Fed up with the theft of toilet paper from public bathrooms, tourist authorities in China's capital are using facial recognition technology to limit how much paper a person can take. The unusual move — part of a "toilet revolution" — is another step in China's vast upgrading of public facilities. Bathrooms at tourist sites, notorious for their primitive conditions and nasty odours, are a special focus of the campaign, a response to a vast expansion in domestic travel and demands for better quality facilities from a more affluent public.
At Beijing's year-old Temple of Heaven, administrators recognised the need to stock the public bathrooms with toilet paper, a requirement for obtaining a top rating from the National Tourism Authority. But they needed a means of preventing patrons from stripping them bare for personal use — hence the introduction of new technology that dispenses just one centimetre section of paper every nine minutes following a facial scan. But if we can provide it in every toilet, most people will not do it anymore," Zhan said.
Launched two years ago, the revolution calls for at least 34, new public bathrooms to be constructed in Beijing and 23, renovated by the end of this year. Authorities are also encouraging the installation of Western-style sit-down commodes rather than the more common squat toilets.
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The ultimate target, Mr Zhan said, "is to have a sufficient amount of toilets which are clean and odourless and free to use". At Happy Valley, the largest amusement park in Beijing, around 4 million annual visitors rely on 18 bathrooms, each of which is assigned one or two cleaners who must make their rounds every 10 minutes on busy days.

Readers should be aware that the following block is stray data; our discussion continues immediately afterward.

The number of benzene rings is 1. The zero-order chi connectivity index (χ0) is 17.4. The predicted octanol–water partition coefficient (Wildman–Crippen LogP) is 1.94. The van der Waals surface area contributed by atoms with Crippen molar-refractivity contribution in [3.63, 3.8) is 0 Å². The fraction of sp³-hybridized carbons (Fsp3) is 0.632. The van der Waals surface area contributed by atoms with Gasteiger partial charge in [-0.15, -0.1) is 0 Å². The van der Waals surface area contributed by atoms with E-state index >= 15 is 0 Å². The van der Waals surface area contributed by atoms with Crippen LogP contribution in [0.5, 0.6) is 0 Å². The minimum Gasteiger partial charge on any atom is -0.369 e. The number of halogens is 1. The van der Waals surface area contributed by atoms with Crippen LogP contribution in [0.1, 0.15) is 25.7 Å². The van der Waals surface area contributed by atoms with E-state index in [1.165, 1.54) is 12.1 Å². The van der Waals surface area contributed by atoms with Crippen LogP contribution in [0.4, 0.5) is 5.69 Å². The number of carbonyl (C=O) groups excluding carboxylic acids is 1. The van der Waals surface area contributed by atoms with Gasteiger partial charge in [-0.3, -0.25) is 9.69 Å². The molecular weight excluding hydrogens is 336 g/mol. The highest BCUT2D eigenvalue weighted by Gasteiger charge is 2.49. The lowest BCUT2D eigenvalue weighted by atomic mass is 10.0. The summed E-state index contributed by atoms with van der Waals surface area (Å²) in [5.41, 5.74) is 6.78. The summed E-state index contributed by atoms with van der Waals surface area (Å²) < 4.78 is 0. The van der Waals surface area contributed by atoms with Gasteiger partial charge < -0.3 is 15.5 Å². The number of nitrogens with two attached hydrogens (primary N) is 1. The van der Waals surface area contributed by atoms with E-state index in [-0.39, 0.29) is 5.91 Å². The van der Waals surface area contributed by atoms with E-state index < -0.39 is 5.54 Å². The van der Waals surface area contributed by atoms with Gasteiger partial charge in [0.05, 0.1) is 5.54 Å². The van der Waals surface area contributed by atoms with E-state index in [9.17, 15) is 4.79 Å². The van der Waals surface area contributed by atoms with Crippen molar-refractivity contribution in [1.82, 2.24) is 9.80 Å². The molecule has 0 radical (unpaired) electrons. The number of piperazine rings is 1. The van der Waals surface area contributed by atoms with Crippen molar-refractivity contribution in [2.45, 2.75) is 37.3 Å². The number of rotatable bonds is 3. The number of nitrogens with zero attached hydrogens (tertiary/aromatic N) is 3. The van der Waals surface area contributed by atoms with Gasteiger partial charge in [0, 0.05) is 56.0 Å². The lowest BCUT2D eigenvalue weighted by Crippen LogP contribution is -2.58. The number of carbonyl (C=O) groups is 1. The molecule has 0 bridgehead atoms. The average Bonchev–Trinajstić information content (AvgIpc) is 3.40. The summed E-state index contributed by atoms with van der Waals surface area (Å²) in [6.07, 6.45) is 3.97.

Going a step further, the financial hub of Shanghai even opened its first gender-neutral public toilet in November in order to boost convenience and efficiency. Mr Zhan said the toilet revolution was about 90 per cent complete, but warned that it was yet to be won. Topics: health-policy , human-interest , science-and-technology , computers-and-technology , china , asia , pacific.
First posted April 03, If you have inside knowledge of a topic in the news, contact the ABC. ABC teams share the story behind the story and insights into the making of digital, TV and radio content. Read about our editorial guiding principles and the standards ABC journalists and content makers follow. Learn more. Kangaroos come from a family of animals that evolved millions of years ago in Australia and today they grace our coat of arms. But just how much do you know about this national icon? Farmers say they should be able to make enough money to look after themselves. But as they contend with one of Australia's worst droughts, it's set to produce a billion-dollar welfare bill as taxpayers help keep them afloat.
Later, when he was exiled to the countryside for hard labor, beatings were routine.
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His body was frequently covered in red and green bruises. Once he was hit so hard with a spade that the handle broke. A Red Guard once even ordered the prisoners to beat each other up. Hard labor was not just physically trying but outright dangerous. Grandpa Yao worked on roofs without any protection, barely escaped a tractor accident, and toiled in a petroleum factory in the dead of winter during the Chinese New Year holiday, a time for celebration and family reunion.